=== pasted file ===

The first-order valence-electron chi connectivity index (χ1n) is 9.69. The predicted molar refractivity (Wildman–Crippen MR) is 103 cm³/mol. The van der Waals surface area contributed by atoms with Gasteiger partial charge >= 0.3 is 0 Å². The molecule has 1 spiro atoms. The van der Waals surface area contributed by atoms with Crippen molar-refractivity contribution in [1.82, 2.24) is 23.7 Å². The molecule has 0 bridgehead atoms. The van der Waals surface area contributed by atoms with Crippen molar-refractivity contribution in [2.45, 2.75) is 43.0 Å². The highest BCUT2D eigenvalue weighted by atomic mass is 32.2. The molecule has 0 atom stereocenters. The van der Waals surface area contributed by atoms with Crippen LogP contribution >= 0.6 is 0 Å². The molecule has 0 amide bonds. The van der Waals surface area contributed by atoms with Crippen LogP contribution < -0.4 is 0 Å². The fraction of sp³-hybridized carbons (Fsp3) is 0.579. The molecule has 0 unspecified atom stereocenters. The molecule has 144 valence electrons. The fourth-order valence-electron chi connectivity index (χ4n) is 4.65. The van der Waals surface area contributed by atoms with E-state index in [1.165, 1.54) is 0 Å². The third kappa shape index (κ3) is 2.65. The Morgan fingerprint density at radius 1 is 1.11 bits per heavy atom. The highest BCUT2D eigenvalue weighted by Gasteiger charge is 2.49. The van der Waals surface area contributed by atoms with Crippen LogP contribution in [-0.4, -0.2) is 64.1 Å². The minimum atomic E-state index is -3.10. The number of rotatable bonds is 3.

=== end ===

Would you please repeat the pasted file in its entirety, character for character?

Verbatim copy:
The first-order valence-electron chi connectivity index (χ1n) is 9.69. The predicted molar refractivity (Wildman–Crippen MR) is 103 cm³/mol. The van der Waals surface area contributed by atoms with Gasteiger partial charge >= 0.3 is 0 Å². The molecule has 1 spiro atoms. The van der Waals surface area contributed by atoms with Crippen molar-refractivity contribution in [1.82, 2.24) is 23.7 Å². The molecule has 0 bridgehead atoms. The van der Waals surface area contributed by atoms with Crippen molar-refractivity contribution in [2.45, 2.75) is 43.0 Å². The highest BCUT2D eigenvalue weighted by atomic mass is 32.2. The molecule has 0 atom stereocenters. The van der Waals surface area contributed by atoms with Crippen LogP contribution >= 0.6 is 0 Å². The molecule has 0 amide bonds. The van der Waals surface area contributed by atoms with Crippen LogP contribution < -0.4 is 0 Å². The fraction of sp³-hybridized carbons (Fsp3) is 0.579. The molecule has 0 unspecified atom stereocenters. The molecule has 144 valence electrons. The fourth-order valence-electron chi connectivity index (χ4n) is 4.65. The van der Waals surface area contributed by atoms with E-state index in [1.165, 1.54) is 0 Å². The third kappa shape index (κ3) is 2.65. The Morgan fingerprint density at radius 1 is 1.11 bits per heavy atom. The highest BCUT2D eigenvalue weighted by Gasteiger charge is 2.49. The van der Waals surface area contributed by atoms with Crippen LogP contribution in [-0.4, -0.2) is 64.1 Å². The minimum atomic E-state index is -3.10. The number of rotatable bonds is 3.